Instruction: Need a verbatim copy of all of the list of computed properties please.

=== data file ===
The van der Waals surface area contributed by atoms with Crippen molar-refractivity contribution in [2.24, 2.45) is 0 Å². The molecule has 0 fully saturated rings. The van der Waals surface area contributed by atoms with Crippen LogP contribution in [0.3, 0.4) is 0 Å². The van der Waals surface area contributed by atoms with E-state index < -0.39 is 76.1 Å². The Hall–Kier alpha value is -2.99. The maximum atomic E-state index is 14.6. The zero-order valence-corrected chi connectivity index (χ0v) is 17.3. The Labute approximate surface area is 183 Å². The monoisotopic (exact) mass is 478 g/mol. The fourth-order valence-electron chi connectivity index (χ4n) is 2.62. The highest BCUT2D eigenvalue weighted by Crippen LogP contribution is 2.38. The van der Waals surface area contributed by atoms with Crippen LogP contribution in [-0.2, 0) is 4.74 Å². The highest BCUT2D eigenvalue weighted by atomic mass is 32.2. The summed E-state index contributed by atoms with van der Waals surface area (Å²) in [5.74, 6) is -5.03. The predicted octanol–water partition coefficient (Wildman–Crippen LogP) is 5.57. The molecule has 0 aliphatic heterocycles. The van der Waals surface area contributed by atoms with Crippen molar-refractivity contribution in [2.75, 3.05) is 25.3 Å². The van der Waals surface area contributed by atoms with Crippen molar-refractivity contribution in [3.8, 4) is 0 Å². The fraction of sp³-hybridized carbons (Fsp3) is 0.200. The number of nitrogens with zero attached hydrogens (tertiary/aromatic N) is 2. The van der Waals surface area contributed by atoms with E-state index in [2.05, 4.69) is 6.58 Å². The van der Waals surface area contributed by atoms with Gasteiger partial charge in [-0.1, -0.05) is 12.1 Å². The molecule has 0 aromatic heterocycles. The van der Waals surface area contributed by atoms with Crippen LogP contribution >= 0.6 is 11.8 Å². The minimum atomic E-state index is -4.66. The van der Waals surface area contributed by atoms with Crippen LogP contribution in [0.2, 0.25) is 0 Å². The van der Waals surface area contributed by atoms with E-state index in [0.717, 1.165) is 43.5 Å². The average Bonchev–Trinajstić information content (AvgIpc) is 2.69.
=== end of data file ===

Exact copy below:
The van der Waals surface area contributed by atoms with Crippen molar-refractivity contribution in [2.24, 2.45) is 0 Å². The molecule has 0 fully saturated rings. The van der Waals surface area contributed by atoms with Crippen LogP contribution in [0.3, 0.4) is 0 Å². The van der Waals surface area contributed by atoms with E-state index < -0.39 is 76.1 Å². The Hall–Kier alpha value is -2.99. The maximum atomic E-state index is 14.6. The zero-order valence-corrected chi connectivity index (χ0v) is 17.3. The Labute approximate surface area is 183 Å². The monoisotopic (exact) mass is 478 g/mol. The fourth-order valence-electron chi connectivity index (χ4n) is 2.62. The highest BCUT2D eigenvalue weighted by Crippen LogP contribution is 2.38. The van der Waals surface area contributed by atoms with Crippen LogP contribution in [-0.2, 0) is 4.74 Å². The highest BCUT2D eigenvalue weighted by atomic mass is 32.2. The summed E-state index contributed by atoms with van der Waals surface area (Å²) in [5.74, 6) is -5.03. The predicted octanol–water partition coefficient (Wildman–Crippen LogP) is 5.57. The molecule has 0 aliphatic heterocycles. The van der Waals surface area contributed by atoms with Crippen molar-refractivity contribution in [2.75, 3.05) is 25.3 Å². The van der Waals surface area contributed by atoms with Crippen molar-refractivity contribution in [3.8, 4) is 0 Å². The fraction of sp³-hybridized carbons (Fsp3) is 0.200. The number of nitrogens with zero attached hydrogens (tertiary/aromatic N) is 2. The van der Waals surface area contributed by atoms with E-state index in [2.05, 4.69) is 6.58 Å². The van der Waals surface area contributed by atoms with Gasteiger partial charge in [-0.1, -0.05) is 12.1 Å². The molecule has 0 aromatic heterocycles. The van der Waals surface area contributed by atoms with Crippen LogP contribution >= 0.6 is 11.8 Å². The minimum atomic E-state index is -4.66. The van der Waals surface area contributed by atoms with Crippen LogP contribution in [0.2, 0.25) is 0 Å². The van der Waals surface area contributed by atoms with E-state index in [0.717, 1.165) is 43.5 Å². The average Bonchev–Trinajstić information content (AvgIpc) is 2.69.